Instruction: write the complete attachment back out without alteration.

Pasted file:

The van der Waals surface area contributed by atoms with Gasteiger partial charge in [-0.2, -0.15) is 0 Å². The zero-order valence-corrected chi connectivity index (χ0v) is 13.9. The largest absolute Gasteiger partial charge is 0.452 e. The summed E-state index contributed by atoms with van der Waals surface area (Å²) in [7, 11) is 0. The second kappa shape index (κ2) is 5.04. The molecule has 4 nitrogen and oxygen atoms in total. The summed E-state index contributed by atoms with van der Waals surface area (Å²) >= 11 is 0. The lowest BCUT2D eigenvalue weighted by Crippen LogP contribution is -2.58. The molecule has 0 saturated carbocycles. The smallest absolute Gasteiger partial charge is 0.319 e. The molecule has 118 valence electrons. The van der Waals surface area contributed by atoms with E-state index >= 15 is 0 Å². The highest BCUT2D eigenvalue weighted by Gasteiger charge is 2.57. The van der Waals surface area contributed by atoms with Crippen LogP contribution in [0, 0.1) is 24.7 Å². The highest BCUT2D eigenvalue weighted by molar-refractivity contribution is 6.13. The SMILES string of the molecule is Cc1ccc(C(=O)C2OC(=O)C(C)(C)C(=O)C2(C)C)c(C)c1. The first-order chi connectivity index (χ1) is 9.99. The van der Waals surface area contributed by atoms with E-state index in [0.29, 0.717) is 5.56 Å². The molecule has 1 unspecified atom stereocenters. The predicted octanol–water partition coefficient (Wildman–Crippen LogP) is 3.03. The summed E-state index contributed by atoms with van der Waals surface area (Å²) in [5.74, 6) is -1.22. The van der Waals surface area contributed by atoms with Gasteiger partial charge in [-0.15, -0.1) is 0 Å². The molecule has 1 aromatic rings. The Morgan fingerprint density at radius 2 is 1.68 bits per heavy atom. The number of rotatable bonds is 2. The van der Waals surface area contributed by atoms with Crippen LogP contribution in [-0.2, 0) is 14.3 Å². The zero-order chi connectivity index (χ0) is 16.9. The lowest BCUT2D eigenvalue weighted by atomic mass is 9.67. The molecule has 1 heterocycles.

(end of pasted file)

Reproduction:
The van der Waals surface area contributed by atoms with Gasteiger partial charge in [-0.2, -0.15) is 0 Å². The zero-order valence-corrected chi connectivity index (χ0v) is 13.9. The largest absolute Gasteiger partial charge is 0.452 e. The summed E-state index contributed by atoms with van der Waals surface area (Å²) in [7, 11) is 0. The second kappa shape index (κ2) is 5.04. The molecule has 4 nitrogen and oxygen atoms in total. The summed E-state index contributed by atoms with van der Waals surface area (Å²) >= 11 is 0. The lowest BCUT2D eigenvalue weighted by Crippen LogP contribution is -2.58. The molecule has 0 saturated carbocycles. The smallest absolute Gasteiger partial charge is 0.319 e. The molecule has 118 valence electrons. The van der Waals surface area contributed by atoms with E-state index >= 15 is 0 Å². The highest BCUT2D eigenvalue weighted by Gasteiger charge is 2.57. The van der Waals surface area contributed by atoms with Crippen LogP contribution in [0, 0.1) is 24.7 Å². The highest BCUT2D eigenvalue weighted by molar-refractivity contribution is 6.13. The SMILES string of the molecule is Cc1ccc(C(=O)C2OC(=O)C(C)(C)C(=O)C2(C)C)c(C)c1. The first-order chi connectivity index (χ1) is 9.99. The van der Waals surface area contributed by atoms with E-state index in [0.29, 0.717) is 5.56 Å². The molecule has 1 unspecified atom stereocenters. The predicted octanol–water partition coefficient (Wildman–Crippen LogP) is 3.03. The summed E-state index contributed by atoms with van der Waals surface area (Å²) in [5.74, 6) is -1.22. The van der Waals surface area contributed by atoms with Gasteiger partial charge in [-0.15, -0.1) is 0 Å². The molecule has 1 aromatic rings. The Morgan fingerprint density at radius 2 is 1.68 bits per heavy atom. The number of rotatable bonds is 2. The van der Waals surface area contributed by atoms with Crippen LogP contribution in [-0.2, 0) is 14.3 Å². The zero-order chi connectivity index (χ0) is 16.9. The lowest BCUT2D eigenvalue weighted by atomic mass is 9.67. The molecule has 1 heterocycles.